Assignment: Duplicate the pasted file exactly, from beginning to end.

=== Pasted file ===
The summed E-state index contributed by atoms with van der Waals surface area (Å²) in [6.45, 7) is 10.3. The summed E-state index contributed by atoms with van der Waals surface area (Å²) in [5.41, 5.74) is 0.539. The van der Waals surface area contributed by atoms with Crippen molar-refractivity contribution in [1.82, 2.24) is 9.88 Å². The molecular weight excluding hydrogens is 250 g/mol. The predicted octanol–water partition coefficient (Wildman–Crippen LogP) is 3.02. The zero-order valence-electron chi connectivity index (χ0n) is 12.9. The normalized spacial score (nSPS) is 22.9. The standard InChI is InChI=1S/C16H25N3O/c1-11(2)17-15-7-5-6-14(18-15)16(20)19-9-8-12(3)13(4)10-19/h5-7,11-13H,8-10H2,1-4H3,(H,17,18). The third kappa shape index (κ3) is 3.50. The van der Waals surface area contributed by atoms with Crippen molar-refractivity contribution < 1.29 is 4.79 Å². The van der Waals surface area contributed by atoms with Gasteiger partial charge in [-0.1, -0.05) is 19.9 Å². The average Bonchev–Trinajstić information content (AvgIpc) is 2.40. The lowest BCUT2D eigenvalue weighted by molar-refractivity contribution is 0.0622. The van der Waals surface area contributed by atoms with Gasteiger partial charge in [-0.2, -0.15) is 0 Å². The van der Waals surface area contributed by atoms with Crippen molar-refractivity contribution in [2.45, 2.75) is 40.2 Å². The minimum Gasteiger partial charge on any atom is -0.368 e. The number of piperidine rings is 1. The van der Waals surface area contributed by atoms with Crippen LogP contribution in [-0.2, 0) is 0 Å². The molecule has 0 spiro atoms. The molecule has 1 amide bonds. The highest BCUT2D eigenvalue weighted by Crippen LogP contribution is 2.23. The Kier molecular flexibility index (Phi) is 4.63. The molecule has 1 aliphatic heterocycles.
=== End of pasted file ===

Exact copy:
The summed E-state index contributed by atoms with van der Waals surface area (Å²) in [6.45, 7) is 10.3. The summed E-state index contributed by atoms with van der Waals surface area (Å²) in [5.41, 5.74) is 0.539. The van der Waals surface area contributed by atoms with Crippen molar-refractivity contribution in [1.82, 2.24) is 9.88 Å². The molecular weight excluding hydrogens is 250 g/mol. The predicted octanol–water partition coefficient (Wildman–Crippen LogP) is 3.02. The zero-order valence-electron chi connectivity index (χ0n) is 12.9. The normalized spacial score (nSPS) is 22.9. The standard InChI is InChI=1S/C16H25N3O/c1-11(2)17-15-7-5-6-14(18-15)16(20)19-9-8-12(3)13(4)10-19/h5-7,11-13H,8-10H2,1-4H3,(H,17,18). The third kappa shape index (κ3) is 3.50. The van der Waals surface area contributed by atoms with Crippen molar-refractivity contribution < 1.29 is 4.79 Å². The van der Waals surface area contributed by atoms with Gasteiger partial charge in [-0.1, -0.05) is 19.9 Å². The average Bonchev–Trinajstić information content (AvgIpc) is 2.40. The lowest BCUT2D eigenvalue weighted by molar-refractivity contribution is 0.0622. The van der Waals surface area contributed by atoms with Gasteiger partial charge in [-0.2, -0.15) is 0 Å². The van der Waals surface area contributed by atoms with Crippen molar-refractivity contribution in [2.45, 2.75) is 40.2 Å². The minimum Gasteiger partial charge on any atom is -0.368 e. The number of piperidine rings is 1. The van der Waals surface area contributed by atoms with Crippen LogP contribution in [-0.2, 0) is 0 Å². The molecule has 0 spiro atoms. The molecule has 1 amide bonds. The highest BCUT2D eigenvalue weighted by Crippen LogP contribution is 2.23. The Kier molecular flexibility index (Phi) is 4.63. The molecule has 1 aliphatic heterocycles.